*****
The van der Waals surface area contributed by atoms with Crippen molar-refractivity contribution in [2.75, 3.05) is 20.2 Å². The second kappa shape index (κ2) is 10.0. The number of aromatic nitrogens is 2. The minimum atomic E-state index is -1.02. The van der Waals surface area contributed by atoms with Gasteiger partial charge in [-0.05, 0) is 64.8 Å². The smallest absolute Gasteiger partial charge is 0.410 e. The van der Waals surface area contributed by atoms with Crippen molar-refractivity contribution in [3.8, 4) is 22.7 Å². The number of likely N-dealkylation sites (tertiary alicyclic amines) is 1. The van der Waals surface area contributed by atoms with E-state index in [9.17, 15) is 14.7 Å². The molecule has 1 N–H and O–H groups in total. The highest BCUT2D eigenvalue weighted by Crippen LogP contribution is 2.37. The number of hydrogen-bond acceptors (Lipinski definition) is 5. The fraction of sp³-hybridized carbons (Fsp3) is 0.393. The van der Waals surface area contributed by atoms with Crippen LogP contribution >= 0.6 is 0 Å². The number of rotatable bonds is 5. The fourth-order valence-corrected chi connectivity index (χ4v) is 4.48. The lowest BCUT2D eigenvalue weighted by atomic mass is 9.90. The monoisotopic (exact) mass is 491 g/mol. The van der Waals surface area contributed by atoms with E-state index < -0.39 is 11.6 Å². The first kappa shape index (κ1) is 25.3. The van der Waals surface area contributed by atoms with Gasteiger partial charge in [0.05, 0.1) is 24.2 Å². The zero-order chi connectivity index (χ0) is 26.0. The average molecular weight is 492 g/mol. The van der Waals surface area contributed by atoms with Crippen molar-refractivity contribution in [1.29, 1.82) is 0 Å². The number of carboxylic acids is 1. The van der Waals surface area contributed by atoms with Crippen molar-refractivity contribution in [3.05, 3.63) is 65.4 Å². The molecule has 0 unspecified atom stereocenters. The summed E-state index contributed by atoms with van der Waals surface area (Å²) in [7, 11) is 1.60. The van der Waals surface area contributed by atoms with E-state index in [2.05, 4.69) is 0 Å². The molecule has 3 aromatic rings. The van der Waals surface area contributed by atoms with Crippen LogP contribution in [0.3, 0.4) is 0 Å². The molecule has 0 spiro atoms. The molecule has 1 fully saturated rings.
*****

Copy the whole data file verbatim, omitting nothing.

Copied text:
The van der Waals surface area contributed by atoms with Crippen molar-refractivity contribution in [2.75, 3.05) is 20.2 Å². The second kappa shape index (κ2) is 10.0. The number of aromatic nitrogens is 2. The minimum atomic E-state index is -1.02. The van der Waals surface area contributed by atoms with Gasteiger partial charge in [-0.05, 0) is 64.8 Å². The smallest absolute Gasteiger partial charge is 0.410 e. The van der Waals surface area contributed by atoms with Crippen molar-refractivity contribution in [3.8, 4) is 22.7 Å². The number of likely N-dealkylation sites (tertiary alicyclic amines) is 1. The van der Waals surface area contributed by atoms with E-state index in [9.17, 15) is 14.7 Å². The molecule has 1 N–H and O–H groups in total. The highest BCUT2D eigenvalue weighted by Crippen LogP contribution is 2.37. The number of hydrogen-bond acceptors (Lipinski definition) is 5. The fraction of sp³-hybridized carbons (Fsp3) is 0.393. The van der Waals surface area contributed by atoms with Crippen LogP contribution >= 0.6 is 0 Å². The number of rotatable bonds is 5. The fourth-order valence-corrected chi connectivity index (χ4v) is 4.48. The lowest BCUT2D eigenvalue weighted by atomic mass is 9.90. The monoisotopic (exact) mass is 491 g/mol. The van der Waals surface area contributed by atoms with E-state index < -0.39 is 11.6 Å². The first kappa shape index (κ1) is 25.3. The van der Waals surface area contributed by atoms with Gasteiger partial charge in [0.05, 0.1) is 24.2 Å². The zero-order chi connectivity index (χ0) is 26.0. The average molecular weight is 492 g/mol. The van der Waals surface area contributed by atoms with Crippen molar-refractivity contribution in [1.29, 1.82) is 0 Å². The number of carboxylic acids is 1. The van der Waals surface area contributed by atoms with Crippen molar-refractivity contribution in [3.05, 3.63) is 65.4 Å². The molecule has 0 unspecified atom stereocenters. The summed E-state index contributed by atoms with van der Waals surface area (Å²) in [7, 11) is 1.60. The van der Waals surface area contributed by atoms with E-state index in [2.05, 4.69) is 0 Å². The molecule has 3 aromatic rings. The van der Waals surface area contributed by atoms with Crippen LogP contribution in [0.3, 0.4) is 0 Å². The molecule has 0 spiro atoms. The molecule has 1 fully saturated rings.